You’ve seen the posts on Facebook. You’ve heard that one relative or person at work who says these ignorant things. Telling people that suicide is selfish and that people who do it don’t ‘think of the people around them’ and that they’re cowards is not helping anyone in the slightest. The scary truth is if someone wants to go through with it, they have a huge chance of doing so. Being condescending and ridiculing them is not helping.
A mental health study in the UK reported that 51% of adults who felt stressed also felt depressed and 61% felt anxious. (3) When the majority of people in the UK are suffering from a mental health issue, diagnosed or not, why are we still being mean? Why are we still making jokes about suicide, making jokes about overdoses and using the deaths of celebrities to shift blame and make clickbait tabloids. Sure, whenever National Suicide Prevention Week and other national awareness days come along, a large majority online now will discuss that we need to erase the stigma of suicide but what we also really need to do is be more respectful as people. Take suicide more seriously and take the people, our loved ones, our fellow colleagues, friends, classmates way more seriously if they come forward saying they don’t feel good. Everyone deserves the chance to reach out for help and try to work their way past these dark feelings. Everyone should have the right to access free, useful mental health help. The statistic in suicide in young people for children who didn’t get to access any service is the highest number for a reason.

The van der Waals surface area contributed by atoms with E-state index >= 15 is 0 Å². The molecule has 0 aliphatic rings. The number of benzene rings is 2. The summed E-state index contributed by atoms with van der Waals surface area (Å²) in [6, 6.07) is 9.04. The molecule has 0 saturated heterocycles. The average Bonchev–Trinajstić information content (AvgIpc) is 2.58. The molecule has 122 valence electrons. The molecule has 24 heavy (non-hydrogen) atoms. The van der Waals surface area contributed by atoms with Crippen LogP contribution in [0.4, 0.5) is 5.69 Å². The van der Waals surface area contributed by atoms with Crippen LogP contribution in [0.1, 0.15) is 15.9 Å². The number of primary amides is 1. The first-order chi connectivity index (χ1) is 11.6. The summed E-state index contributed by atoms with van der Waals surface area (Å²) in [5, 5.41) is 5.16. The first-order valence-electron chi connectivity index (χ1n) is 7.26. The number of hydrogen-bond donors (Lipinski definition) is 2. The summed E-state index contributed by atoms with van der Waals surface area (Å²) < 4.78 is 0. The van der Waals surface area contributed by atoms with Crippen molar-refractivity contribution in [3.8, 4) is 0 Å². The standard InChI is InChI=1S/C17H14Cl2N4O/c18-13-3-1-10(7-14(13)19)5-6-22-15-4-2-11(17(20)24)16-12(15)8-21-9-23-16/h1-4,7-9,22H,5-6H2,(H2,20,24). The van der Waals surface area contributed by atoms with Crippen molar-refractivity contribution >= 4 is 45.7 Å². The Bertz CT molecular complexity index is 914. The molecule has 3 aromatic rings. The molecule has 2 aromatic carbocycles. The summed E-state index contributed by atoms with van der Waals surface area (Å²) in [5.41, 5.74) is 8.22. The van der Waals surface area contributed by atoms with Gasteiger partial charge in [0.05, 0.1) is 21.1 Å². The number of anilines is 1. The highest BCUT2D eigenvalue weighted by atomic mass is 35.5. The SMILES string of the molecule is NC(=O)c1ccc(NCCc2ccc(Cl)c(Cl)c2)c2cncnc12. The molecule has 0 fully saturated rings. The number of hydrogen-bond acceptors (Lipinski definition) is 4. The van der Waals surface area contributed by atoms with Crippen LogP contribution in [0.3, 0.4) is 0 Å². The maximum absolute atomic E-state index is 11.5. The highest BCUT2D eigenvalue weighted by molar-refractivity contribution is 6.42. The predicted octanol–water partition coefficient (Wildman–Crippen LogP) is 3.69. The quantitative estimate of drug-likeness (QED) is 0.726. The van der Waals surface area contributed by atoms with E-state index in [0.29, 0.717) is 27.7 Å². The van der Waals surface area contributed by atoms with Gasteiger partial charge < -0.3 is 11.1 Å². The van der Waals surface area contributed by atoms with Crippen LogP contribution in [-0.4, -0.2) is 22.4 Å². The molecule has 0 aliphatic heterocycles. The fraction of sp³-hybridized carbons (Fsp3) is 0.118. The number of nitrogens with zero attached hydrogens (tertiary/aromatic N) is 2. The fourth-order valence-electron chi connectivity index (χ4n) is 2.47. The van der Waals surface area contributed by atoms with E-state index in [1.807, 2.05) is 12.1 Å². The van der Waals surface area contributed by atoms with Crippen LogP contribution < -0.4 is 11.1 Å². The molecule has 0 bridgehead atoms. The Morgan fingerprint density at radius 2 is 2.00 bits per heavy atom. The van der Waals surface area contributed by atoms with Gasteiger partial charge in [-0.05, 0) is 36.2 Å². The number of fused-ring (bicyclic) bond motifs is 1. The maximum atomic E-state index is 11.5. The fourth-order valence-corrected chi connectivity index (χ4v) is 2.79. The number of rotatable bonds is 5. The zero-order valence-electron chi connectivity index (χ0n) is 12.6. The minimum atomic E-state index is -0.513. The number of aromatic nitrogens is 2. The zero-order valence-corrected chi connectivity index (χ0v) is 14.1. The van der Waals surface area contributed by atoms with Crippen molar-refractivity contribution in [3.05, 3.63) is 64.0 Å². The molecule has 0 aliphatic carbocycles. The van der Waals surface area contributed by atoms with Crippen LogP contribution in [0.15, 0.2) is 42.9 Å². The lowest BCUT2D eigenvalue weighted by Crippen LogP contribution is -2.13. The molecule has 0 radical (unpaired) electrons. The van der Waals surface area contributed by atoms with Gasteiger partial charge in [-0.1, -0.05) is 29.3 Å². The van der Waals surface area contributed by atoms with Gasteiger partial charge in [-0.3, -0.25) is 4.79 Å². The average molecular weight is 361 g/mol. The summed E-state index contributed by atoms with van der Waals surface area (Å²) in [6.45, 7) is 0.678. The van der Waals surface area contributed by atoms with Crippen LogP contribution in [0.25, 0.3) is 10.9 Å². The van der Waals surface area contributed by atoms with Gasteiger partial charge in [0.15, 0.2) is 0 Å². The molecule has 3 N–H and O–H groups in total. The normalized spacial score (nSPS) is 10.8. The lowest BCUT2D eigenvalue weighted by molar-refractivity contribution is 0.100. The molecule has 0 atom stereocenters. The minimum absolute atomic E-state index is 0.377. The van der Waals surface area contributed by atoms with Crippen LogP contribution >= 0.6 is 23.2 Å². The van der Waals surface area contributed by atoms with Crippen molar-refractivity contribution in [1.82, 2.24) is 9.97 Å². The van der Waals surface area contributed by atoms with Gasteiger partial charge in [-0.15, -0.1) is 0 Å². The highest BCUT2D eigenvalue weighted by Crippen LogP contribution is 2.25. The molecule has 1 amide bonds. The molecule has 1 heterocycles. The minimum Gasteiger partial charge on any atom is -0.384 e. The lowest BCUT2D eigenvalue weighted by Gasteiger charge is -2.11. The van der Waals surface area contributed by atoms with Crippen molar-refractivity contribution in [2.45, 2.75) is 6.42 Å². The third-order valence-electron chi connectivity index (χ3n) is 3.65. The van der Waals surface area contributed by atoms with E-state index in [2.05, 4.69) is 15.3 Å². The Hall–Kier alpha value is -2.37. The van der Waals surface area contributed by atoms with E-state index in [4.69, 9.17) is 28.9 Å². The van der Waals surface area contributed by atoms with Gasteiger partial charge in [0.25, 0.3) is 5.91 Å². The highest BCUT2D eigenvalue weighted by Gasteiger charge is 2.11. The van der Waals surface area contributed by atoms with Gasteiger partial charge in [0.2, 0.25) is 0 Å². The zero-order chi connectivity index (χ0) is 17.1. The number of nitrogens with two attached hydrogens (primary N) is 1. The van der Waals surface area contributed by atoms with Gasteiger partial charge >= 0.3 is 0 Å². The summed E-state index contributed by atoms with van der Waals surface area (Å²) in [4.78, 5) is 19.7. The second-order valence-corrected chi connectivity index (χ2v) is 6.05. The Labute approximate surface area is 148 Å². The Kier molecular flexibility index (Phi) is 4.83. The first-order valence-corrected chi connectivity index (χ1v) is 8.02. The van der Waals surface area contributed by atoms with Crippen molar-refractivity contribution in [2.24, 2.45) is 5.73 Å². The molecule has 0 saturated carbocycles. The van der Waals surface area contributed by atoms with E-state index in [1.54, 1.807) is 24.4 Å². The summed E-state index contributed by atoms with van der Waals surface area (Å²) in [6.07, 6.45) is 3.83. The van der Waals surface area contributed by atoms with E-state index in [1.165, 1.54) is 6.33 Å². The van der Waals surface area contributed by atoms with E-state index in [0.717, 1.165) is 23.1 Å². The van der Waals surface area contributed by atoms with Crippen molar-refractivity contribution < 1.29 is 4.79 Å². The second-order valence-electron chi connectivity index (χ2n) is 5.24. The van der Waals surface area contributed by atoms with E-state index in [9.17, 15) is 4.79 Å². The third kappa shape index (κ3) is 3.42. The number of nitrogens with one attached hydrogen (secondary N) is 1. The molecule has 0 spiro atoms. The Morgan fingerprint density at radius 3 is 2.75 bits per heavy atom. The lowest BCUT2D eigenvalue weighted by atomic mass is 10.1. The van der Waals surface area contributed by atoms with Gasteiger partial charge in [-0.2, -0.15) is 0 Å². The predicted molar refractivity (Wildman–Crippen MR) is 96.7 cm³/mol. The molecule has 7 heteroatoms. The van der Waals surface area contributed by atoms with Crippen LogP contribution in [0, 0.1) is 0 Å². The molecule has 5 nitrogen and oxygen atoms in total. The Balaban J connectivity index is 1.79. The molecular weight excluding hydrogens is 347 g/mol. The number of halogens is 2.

The sole thing I think everyone needs to take away and consider on National Suicide Prevention Week is that we all need to fight harder against the people who are trying to strip us of our mental health services. Being able to access counselling could be the one thing that sets somebody who is at their lowest off on a journey of healing and recovery. We all need to take the topic of suicide more seriously. Suicide is never and will never be something you just hear about in young people, celebrities and online. It’s a very real deal that can affect anyone of any gender and age.
- Samaritans: 116 123
- CALM (for men): 0800 58 58 58
- Papyrus (for people under 35): 0800 068 4141
- Childline (for children, under 19’s): 0800 1111
- Switchboard (for LGBTQ+): 0300 330 0630